Some of the changes were made temporarily through emergency rules over the last year, demonstrating how quickly the DNR can move to ease regulations on business, said Sarah Williams, an attorney for Midwest Environmental Advocates. But the agency has needed prodding, sometimes by the EPA, to tighten pollution limits.

EPA finds DNR wanting

In August, the EPA issued a “finding of failure” and warned that it would impose rules for limiting fine particles spewed from smokestacks in Wisconsin if the state didn’t submit long-overdue plans for ensuring adequate controls on the emissions, which are linked to respiratory illness.

The limits are designed to prevent significant degradation of air quality in areas that don’t have serious pollution problems.

Patrick Stevens, administrator for the DNR’s air, waste and remediation division, said at the time that it was not the first time Wisconsin had been the subject of a finding of failure from the EPA.

A spokeswoman for the federal air program in the EPA’s Chicago office said it is relatively common for the agency to issue such findings to states and Wisconsin is on track to meet an extended deadline about one year from now.

Critics of Walker’s DNR have said that the agency has shifted emphasis toward quickly providing emission permits to businesses and away from enforcement against polluters and scientific study of emerging problems.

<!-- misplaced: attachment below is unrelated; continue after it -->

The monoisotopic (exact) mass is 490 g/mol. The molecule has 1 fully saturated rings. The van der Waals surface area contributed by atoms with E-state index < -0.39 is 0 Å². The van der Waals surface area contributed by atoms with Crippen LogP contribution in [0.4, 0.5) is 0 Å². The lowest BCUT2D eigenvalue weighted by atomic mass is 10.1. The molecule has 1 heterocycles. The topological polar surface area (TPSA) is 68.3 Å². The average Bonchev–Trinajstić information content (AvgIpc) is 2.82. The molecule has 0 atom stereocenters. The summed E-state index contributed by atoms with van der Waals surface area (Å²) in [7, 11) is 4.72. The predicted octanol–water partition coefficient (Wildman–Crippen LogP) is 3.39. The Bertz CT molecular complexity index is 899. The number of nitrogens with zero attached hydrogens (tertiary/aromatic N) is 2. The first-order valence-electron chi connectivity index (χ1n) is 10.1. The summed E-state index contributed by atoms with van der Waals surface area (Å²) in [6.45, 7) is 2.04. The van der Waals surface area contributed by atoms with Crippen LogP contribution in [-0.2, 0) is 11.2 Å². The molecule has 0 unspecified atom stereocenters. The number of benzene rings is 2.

In December, nearly five years after the federal government set new standards for protecting public health from short-term spikes in air pollution levels, Wisconsin hadn’t made the rules mandatory for all polluters. Stevens said it was because the DNR hadn’t had enough time to consult with businesses about the economic impact of change.

Two environmental groups sued in Dane County Circuit Court, and the DNR agreed to deadlines for setting rules for sulfur dioxide, nitrogen oxides and other emissions, which are linked to acid rain, climate change and potentially life-threatening respiratory diseases, said Elizabeth Wheeler, who represented Madison-based Clean Wisconsin.

In 2011, the EPA put the state DNR on notice that its waste water pollution permit program was riddled with 75 “apparent omissions and deviations” from federal law. The list of deficiencies included both long-standing practices and those initiated by Walker and the Republican-controlled Legislature.

“Wisconsin has proposed changes or provided clarifications to address approximately 40 of the 75 issues,” EPA Chicago office spokeswoman Phillippa Cannon said in an email Monday.

In February, the Gogebic Taconite mining company pointed at the EPA when it abandoned a huge project in northern Wisconsin, while acknowledging the agency hadn’t been an obstacle in the two years it did groundwork after Walker and the state Legislature loosened environmental protections to entice the company.

DNR spokeswoman Jennifer Sereno said in an emailed statement that the agency couldn’t immediately comment on issues raised by Walker’s statement, but she said the DNR is committed to protecting and managing natural resources “in ways that support the economy and well-being of our citizens.”

Capital W: Plug in to Wisconsin politics